Well, Rodney Stark's booksOne True God,For the Glory of God,The Victory of Reason— do it in one way, showing all the cultural and intellectual benefits of religious belief. And those benefits may well be real; but I must say that I'm not especially interested in them. For one thing, it seems to me that Stark's arguments in favor of Christianity can sometimes be as one–sided as the atheists' arguments against it. But more important, Stark's kind of argument locates the "value of religion" calculus in the realm where the atheists live and move and have their being. And if I must calculate the utility of religion, I'd rather calculate it on the basis of what religions are for, what they fundamentally and essentially claim.

That is, I'd rather say something like this: even if we grant that some people have done some nasty things in the name of Christianity, and that the absolutist character of some Christian teaching may even encourage people to act in nasty ways—if they disregard other teachings equally intrinsic to Christianity that would restrain them—nevertheless Christianity offers us reconciliation with God, and teaches us how to live eternally in His presence and in charity with one another. And this is a trade–off worth making.

Of course, Dawkins, Harris, Christopher Hitchens and their kin would deny that Christianity does this—if forced to. But they rarely if ever bother when acting on their own. They assume that Christianity is false, and then, empowered by that assumption, they go on to try to demonstrate that it is also bad. This is, not incidentally, a version of what C. S. Lewis called "Bulverism," after Ezekiel Bulver, the imaginary founder of an unfortunately common mode of debate: "Assume your opponent is wrong, and then explain his error, and the world will be at your feet. Attempt to prove that he is wrong or (worse still) try to find out whether he is wrong or right, and amp;hellip; our age will thrust you to the wall."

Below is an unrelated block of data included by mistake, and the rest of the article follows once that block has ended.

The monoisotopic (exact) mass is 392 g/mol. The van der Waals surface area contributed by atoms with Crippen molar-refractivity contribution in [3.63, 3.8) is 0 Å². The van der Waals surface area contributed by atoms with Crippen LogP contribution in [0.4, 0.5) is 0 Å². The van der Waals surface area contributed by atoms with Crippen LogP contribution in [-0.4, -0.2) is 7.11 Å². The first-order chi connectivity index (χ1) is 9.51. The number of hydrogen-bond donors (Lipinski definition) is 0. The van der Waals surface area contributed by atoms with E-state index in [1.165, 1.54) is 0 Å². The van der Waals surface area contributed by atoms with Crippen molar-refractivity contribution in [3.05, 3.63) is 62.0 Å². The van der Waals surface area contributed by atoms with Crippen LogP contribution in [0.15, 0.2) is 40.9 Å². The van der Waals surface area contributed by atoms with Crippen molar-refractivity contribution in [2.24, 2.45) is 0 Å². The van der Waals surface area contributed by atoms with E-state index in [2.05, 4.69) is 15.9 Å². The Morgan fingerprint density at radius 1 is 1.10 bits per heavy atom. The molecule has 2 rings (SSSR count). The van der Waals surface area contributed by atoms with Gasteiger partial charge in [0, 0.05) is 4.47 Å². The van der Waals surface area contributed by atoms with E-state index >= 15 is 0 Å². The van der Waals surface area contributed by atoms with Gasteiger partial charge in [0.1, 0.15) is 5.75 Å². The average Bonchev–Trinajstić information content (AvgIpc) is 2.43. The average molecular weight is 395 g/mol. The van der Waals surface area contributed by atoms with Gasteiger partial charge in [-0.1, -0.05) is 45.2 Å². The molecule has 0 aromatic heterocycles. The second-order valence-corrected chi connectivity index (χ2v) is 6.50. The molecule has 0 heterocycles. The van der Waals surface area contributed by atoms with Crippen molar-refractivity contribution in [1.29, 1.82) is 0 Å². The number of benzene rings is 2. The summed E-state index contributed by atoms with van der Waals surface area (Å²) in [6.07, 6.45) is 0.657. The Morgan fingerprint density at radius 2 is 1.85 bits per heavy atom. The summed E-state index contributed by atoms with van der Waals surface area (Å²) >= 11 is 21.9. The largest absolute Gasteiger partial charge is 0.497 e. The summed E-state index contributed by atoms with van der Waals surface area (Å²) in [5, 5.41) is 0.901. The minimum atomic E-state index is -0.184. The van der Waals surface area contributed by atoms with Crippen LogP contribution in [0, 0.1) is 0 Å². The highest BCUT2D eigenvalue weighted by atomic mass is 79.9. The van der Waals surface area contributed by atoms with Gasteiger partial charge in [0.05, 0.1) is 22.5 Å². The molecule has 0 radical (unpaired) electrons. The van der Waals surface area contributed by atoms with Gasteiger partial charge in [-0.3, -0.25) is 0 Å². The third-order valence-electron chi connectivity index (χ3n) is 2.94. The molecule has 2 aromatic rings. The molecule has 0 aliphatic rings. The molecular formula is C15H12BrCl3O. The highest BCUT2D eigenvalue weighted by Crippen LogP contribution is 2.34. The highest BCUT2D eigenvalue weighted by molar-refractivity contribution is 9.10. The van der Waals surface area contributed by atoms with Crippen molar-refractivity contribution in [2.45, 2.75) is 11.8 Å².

As I have said, I doubt most of the claims made about the perfidy of religious belief in general, or monotheism, or Christianity in particular. But I wonder whether in responding to those claims of perfidy we sometimes neglect the prior claim, the claim of falsehood. After all, if the best that can be said for the Christian faith is that it has produced or helped to produce good things in this world—even the finest goods of, say, modern medicine—then it does not have a very strong claim upon us. It may be merely a kind of stepping stone, a way of understanding the world that has been useful but may now safely be abandoned for something better. Or perhaps the best things that it has produced are inferior to the best things that would be produced by another governing philosophy. Christianity only matters vitally and permanently if it brings what it fundamentally claims to bring: the redemption of humanity and the deliverance of the whole Creation.

Alan Jacobs teaches English at Wheaton College in Illinois; his history of Original Sin will be published in Spring 2008 by HarperOne. His Tumblelog is here.